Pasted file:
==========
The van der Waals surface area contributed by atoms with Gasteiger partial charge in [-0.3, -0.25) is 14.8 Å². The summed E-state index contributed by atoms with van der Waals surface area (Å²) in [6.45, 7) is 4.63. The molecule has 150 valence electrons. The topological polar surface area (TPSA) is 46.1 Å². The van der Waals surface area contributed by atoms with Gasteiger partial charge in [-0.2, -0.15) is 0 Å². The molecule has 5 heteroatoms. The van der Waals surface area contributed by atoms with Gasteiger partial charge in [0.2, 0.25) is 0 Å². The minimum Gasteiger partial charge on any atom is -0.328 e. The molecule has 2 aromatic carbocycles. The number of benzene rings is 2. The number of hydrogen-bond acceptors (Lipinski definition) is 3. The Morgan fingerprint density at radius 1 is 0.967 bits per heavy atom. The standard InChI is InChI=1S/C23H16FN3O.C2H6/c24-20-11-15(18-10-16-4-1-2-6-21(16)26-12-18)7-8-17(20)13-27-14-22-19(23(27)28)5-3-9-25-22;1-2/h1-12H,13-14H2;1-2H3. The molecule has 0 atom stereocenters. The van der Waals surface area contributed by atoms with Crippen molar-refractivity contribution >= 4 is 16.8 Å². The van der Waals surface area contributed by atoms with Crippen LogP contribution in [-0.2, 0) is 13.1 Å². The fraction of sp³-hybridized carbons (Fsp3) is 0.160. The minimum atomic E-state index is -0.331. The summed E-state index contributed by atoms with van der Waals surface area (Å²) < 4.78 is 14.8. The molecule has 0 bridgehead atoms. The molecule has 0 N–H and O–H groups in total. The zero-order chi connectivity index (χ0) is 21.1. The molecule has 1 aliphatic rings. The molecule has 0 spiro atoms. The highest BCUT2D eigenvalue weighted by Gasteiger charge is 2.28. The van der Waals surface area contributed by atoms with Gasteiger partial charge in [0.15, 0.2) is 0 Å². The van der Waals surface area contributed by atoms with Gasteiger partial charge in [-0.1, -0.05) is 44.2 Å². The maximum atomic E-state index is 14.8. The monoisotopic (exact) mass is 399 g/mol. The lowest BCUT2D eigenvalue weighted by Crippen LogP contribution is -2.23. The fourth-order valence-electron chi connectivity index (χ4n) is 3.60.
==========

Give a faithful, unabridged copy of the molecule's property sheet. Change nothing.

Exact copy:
The van der Waals surface area contributed by atoms with Gasteiger partial charge in [-0.3, -0.25) is 14.8 Å². The summed E-state index contributed by atoms with van der Waals surface area (Å²) in [6.45, 7) is 4.63. The molecule has 150 valence electrons. The topological polar surface area (TPSA) is 46.1 Å². The van der Waals surface area contributed by atoms with Gasteiger partial charge in [-0.2, -0.15) is 0 Å². The molecule has 5 heteroatoms. The van der Waals surface area contributed by atoms with Gasteiger partial charge in [0.2, 0.25) is 0 Å². The minimum Gasteiger partial charge on any atom is -0.328 e. The molecule has 2 aromatic carbocycles. The number of benzene rings is 2. The number of hydrogen-bond acceptors (Lipinski definition) is 3. The Morgan fingerprint density at radius 1 is 0.967 bits per heavy atom. The standard InChI is InChI=1S/C23H16FN3O.C2H6/c24-20-11-15(18-10-16-4-1-2-6-21(16)26-12-18)7-8-17(20)13-27-14-22-19(23(27)28)5-3-9-25-22;1-2/h1-12H,13-14H2;1-2H3. The molecule has 0 atom stereocenters. The van der Waals surface area contributed by atoms with Crippen molar-refractivity contribution >= 4 is 16.8 Å². The van der Waals surface area contributed by atoms with Crippen LogP contribution in [-0.2, 0) is 13.1 Å². The fraction of sp³-hybridized carbons (Fsp3) is 0.160. The minimum atomic E-state index is -0.331. The summed E-state index contributed by atoms with van der Waals surface area (Å²) < 4.78 is 14.8. The molecule has 0 bridgehead atoms. The molecule has 0 N–H and O–H groups in total. The zero-order chi connectivity index (χ0) is 21.1. The molecule has 1 aliphatic rings. The molecule has 0 spiro atoms. The highest BCUT2D eigenvalue weighted by Gasteiger charge is 2.28. The van der Waals surface area contributed by atoms with Gasteiger partial charge in [0.15, 0.2) is 0 Å². The van der Waals surface area contributed by atoms with Gasteiger partial charge in [-0.1, -0.05) is 44.2 Å². The maximum atomic E-state index is 14.8. The monoisotopic (exact) mass is 399 g/mol. The lowest BCUT2D eigenvalue weighted by Crippen LogP contribution is -2.23. The fourth-order valence-electron chi connectivity index (χ4n) is 3.60.